Son by Lois Lowry – A Book Review

I read The Giver in high school and adored it.  I loved its abstract nature while still rooting itself mostly in reality.  I recently watched the film adaptation, and doing so inspired me to revisit the book.  Because three companion pieces came out between the time I read the original work and the movie, I felt compelled to read the entire quartet.

Gathering Blue and The Messenger proved to be a rather large departure from The Giver, happening in the same “universe” but still only loosely related.  Both of those books leaned far more into the realm of fantasy than science fiction, and I frankly had trouble connecting to the ambiguous morality tale they assumed.

Son, however, offered the best of both worlds.  It begins in The Giver’s community, but it ends in the village of the other two books.  As most will agree, Son is a direct companion piece to The Giver as it initially occurs parallel to Jonas’ story.  It follows Claire’s story, a birth-mother who doesn’t last long at her assignment.  She yearns to be with her only child, which is a rarity in the community, and takes drastic action to do so.  However, she’s beaten to the punch by Jonas, and it becomes fairly obvious rather quickly that Claire is Gabe’s mother.  It seems Gabe was destined to live as it is revealed he had two protectors all along.

Once Gabe is taken, Claire decides to do anything to be with her son.  Through a series of hardships and obstacles, and though it takes years, she eventually makes her way to The Messenger’s village where Gabe is now a hearty young man.  Claire, unfortunately, is now unrecognizable thanks to a vicious evil, an evil which Jonas declares Gabe must eradicate.

When I initially read The Giver, I related to Jonas as he was similar in age and temperament.  Interestingly enough, I now relate to Claire as I am the father of two children myself.  I understand her innate need to be with her child, to love her child, to protect her child at all costs.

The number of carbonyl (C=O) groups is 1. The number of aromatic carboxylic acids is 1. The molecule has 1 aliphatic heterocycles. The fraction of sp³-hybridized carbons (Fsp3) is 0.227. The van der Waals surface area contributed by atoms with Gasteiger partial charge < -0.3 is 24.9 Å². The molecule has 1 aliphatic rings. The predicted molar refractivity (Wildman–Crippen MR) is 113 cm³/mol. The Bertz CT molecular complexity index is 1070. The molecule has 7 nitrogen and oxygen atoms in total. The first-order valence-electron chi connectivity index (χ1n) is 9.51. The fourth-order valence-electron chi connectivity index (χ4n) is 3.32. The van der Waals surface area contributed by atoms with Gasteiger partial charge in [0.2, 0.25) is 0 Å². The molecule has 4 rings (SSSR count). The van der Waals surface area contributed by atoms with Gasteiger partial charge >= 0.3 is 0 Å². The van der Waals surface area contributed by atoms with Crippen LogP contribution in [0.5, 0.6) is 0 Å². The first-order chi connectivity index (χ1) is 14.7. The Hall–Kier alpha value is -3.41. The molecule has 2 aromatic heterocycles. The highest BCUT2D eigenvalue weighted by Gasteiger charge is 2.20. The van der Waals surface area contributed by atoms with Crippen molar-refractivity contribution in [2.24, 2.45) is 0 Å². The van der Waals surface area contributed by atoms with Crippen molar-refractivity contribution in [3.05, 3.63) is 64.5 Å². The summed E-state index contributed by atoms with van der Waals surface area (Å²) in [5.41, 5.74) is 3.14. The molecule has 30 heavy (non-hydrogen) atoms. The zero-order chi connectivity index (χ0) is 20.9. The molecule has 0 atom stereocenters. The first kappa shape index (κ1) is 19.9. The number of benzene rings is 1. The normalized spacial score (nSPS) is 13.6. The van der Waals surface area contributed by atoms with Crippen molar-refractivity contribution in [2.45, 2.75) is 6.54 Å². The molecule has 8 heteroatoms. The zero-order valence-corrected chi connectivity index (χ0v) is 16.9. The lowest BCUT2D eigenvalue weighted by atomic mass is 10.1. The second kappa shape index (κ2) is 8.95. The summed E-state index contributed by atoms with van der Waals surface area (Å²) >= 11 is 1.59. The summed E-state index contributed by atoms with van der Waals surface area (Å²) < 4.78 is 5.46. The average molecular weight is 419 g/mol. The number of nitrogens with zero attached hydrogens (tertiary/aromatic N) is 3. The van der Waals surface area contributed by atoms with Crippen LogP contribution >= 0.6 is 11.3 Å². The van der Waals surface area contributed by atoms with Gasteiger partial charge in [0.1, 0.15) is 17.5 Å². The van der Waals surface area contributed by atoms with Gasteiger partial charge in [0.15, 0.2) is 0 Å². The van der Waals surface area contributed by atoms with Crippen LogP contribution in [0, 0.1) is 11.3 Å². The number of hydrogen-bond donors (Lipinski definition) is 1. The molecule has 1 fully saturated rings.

Son utilizes both science fiction and fantasy as it begins heavily with the former and ends almost exclusively with the latter.  I personally found it ended more akin to a fable than anything, and I honestly felt disappointment as Claire took a backseat to Gabe when the story became his.  I cannot argue, though, that it ties the previous three books together nicely and answers some frustrating questions introduced in The Messenger.

Son is a worthy conclusion to The Giver even if it is a departure in both tone and theme.  I am so glad to know Jonas and Gabe’s fate, and Claire cemented herself as a pinnacle character in the series as well.  I have no doubt young adults will particularly relish Lowry’s tale of overcoming evil, the enduring love of family, and the call of morality we all should heed.

The Perks of Being a Wallflower by Stephen Chbosky – A Book Review

I teach teenagers, and because this book is consistently on the young adult best seller list, I felt it only right to give it a read.  After all, if I’m recommending books to my students, I need to have read them, right?

The Perks of Being a Wallflower did not disappoint.  Both charming and brutal, Chbosky captures the essence of high school.  His protagonist, Charlie, conveys his story to us through a series of letters written to … someone.  This first-person narrative device is especially appropriate because Charlie is wildly introverted.  Through his letters, we are able to ascertain his thoughts on the events unfolding around him.  We know him far better than anyone else in the novel, and that may be one reason behind his charisma.

Chbosky has delivered the ultimate outsider, but that outsider wins over a select group of kids, and as Charlie is accepted, we understand that these other teenagers take Charlie as he is, idiosyncrasies and all, which makes us love them as he loves them.  If I may digress a bit, in Charlie, I think many of us see ourselves.  Whether one is currently a teen or an old man like me, Charlie reminds us of some aspect of ourselves, and as he experiences triumphs here and there, we are triumphant with him.  Of course, for most, the comparisons end there, as I will touch upon later.

The Perks of Being a Wallflower has been banned in many schools, and while I personally don’t believe in banning books, I will admit that this book gets a tad graphic.  There is a lot of sex, a lot of drugs, and a lot of booze.  The language is harsh, and homosexuality is prevalent.  In other words, this book demands a certain level of maturity and perspective.  Would I be comfortable recommending this book to a middle school student?  Personally, I would not.  Honestly, I wouldn’t even feel it appropriate for underclassman at the high school level.  That being said, juniors and seniors could definitely handle it, and I would have no problem putting the books in their hands.

I won’t reveal the ending of the book to you – to do such a thing would be criminal.  However, it caught me off guard, to be sure.  I had pretty much made up my mind about Charlie’s aloofness.  When the true cause is revealed … it shocked me.

I’m glad I read The Perks of Being a Wallflower, and it certainly deserves all the attention it’s garnered.  While I don’t believe for a minute it should be banned, I do think it requires a certain amount of maturity that some students may not yet possess.  Well-written that cuts to one’s emotional core, The Perks of Being a Wallflower is an engaging read that will linger in the reader’s mind long after finishing it.